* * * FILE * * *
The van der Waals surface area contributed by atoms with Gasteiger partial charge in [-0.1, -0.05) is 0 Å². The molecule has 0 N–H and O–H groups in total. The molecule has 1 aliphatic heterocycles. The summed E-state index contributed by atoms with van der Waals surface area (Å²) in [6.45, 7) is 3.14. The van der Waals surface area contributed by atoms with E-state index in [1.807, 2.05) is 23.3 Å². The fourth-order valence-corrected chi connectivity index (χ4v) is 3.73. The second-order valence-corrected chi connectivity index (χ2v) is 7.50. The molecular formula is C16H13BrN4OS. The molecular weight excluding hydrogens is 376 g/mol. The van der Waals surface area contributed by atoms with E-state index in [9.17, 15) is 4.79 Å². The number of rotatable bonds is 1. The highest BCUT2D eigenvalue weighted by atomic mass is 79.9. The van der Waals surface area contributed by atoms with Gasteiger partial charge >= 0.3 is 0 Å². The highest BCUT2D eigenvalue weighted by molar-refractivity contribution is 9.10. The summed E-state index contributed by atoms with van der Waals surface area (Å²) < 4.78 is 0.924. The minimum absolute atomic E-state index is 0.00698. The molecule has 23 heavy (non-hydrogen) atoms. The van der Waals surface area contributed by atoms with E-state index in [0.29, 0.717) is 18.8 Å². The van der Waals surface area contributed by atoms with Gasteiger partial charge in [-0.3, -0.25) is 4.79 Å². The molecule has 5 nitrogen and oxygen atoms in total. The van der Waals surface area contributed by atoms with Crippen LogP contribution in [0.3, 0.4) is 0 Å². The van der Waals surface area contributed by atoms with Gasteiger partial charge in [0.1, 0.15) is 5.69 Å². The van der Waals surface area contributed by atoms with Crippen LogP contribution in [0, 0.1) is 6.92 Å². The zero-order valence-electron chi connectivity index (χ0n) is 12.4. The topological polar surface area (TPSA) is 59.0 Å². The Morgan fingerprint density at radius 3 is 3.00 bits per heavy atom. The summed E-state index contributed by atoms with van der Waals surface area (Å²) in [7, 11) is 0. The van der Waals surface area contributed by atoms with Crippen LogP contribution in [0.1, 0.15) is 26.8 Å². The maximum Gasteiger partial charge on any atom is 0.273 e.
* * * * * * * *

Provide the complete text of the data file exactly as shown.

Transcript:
The van der Waals surface area contributed by atoms with Gasteiger partial charge in [-0.1, -0.05) is 0 Å². The molecule has 0 N–H and O–H groups in total. The molecule has 1 aliphatic heterocycles. The summed E-state index contributed by atoms with van der Waals surface area (Å²) in [6.45, 7) is 3.14. The van der Waals surface area contributed by atoms with E-state index in [1.807, 2.05) is 23.3 Å². The fourth-order valence-corrected chi connectivity index (χ4v) is 3.73. The second-order valence-corrected chi connectivity index (χ2v) is 7.50. The molecular formula is C16H13BrN4OS. The molecular weight excluding hydrogens is 376 g/mol. The van der Waals surface area contributed by atoms with E-state index in [9.17, 15) is 4.79 Å². The number of rotatable bonds is 1. The highest BCUT2D eigenvalue weighted by atomic mass is 79.9. The van der Waals surface area contributed by atoms with Gasteiger partial charge >= 0.3 is 0 Å². The highest BCUT2D eigenvalue weighted by molar-refractivity contribution is 9.10. The summed E-state index contributed by atoms with van der Waals surface area (Å²) < 4.78 is 0.924. The minimum absolute atomic E-state index is 0.00698. The molecule has 23 heavy (non-hydrogen) atoms. The van der Waals surface area contributed by atoms with E-state index in [0.29, 0.717) is 18.8 Å². The van der Waals surface area contributed by atoms with Gasteiger partial charge in [-0.3, -0.25) is 4.79 Å². The molecule has 5 nitrogen and oxygen atoms in total. The van der Waals surface area contributed by atoms with Crippen LogP contribution in [0.3, 0.4) is 0 Å². The van der Waals surface area contributed by atoms with Gasteiger partial charge in [0.1, 0.15) is 5.69 Å². The van der Waals surface area contributed by atoms with Crippen LogP contribution in [0, 0.1) is 6.92 Å². The zero-order valence-electron chi connectivity index (χ0n) is 12.4. The topological polar surface area (TPSA) is 59.0 Å². The Morgan fingerprint density at radius 3 is 3.00 bits per heavy atom. The summed E-state index contributed by atoms with van der Waals surface area (Å²) in [7, 11) is 0. The van der Waals surface area contributed by atoms with Crippen LogP contribution in [0.1, 0.15) is 26.8 Å². The maximum Gasteiger partial charge on any atom is 0.273 e.